• JavaScript (JS) is the scripting language that unifies these elements to operate effectively together and therefore takes a most significant role in web applications.

It is important to note that the primary language used to implement AJAX is JavaScript, alternatively any client side programing language can be used to create the AJAX type functionality. In fact, VB script can also implement similar AJAX functionality. The AJAX collection of new technologies allows for developers to build more sophisticated systems while giving users the responsiveness and interactivity they have been demanding for years.

Two simple uses for Ajax in Modern Web Applications

  • Notifications
  • Validation

One simple way to incorporate AJAX in to a web application is through the use of a simple notification system. Notification systems could take on many forms but I have found it very useful to create an enterprise error logging notification system based on the number of recent errors the system receives. This way a user can be be notified by the system when an abnormal amount of errors start occurring. An easy way to create this would be to log all of the server errors into a database or some other data source and then poll it for the number of errors that have occurred based on a certain number of minutes or seconds. If the polling request discovers that a large amount of errors have occurred over a specified period of time, then I would notify the users via message box or some sort of built in notification place holder. The system could use AJAX to poll the data every 10 seconds so that all notices are send in real-time.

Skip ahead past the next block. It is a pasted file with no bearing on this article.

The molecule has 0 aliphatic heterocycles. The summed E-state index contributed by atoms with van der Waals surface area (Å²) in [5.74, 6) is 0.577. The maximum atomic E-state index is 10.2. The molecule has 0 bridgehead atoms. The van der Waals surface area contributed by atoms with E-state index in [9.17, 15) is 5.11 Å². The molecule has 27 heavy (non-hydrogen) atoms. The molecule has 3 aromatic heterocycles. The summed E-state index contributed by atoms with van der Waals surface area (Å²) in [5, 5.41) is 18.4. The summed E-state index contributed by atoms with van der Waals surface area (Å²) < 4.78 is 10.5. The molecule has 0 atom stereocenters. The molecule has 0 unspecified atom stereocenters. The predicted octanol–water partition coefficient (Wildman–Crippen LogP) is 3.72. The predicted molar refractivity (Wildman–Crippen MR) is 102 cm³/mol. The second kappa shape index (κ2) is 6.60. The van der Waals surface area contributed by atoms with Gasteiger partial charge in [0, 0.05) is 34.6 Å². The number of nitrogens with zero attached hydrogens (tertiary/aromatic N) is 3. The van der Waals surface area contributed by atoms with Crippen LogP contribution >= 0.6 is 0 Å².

User input validation would also be another good idea to implement AJAX in to a web application. Simply put, if your data is bad then your entire web application is worthless.

A simple example of user input validation with AJAX can be demonstrated by validating a new username or email address that a user enters in to a form. When the user enters a new value, the system then checks to see if any other record contains the same value in the database. The server then sends a response back to the browser to indicate the existence of the data. This information is then interpreted by the client side code to indicate based on the returned results that the data the user just entered is valid based on the previous nonexistence of the data.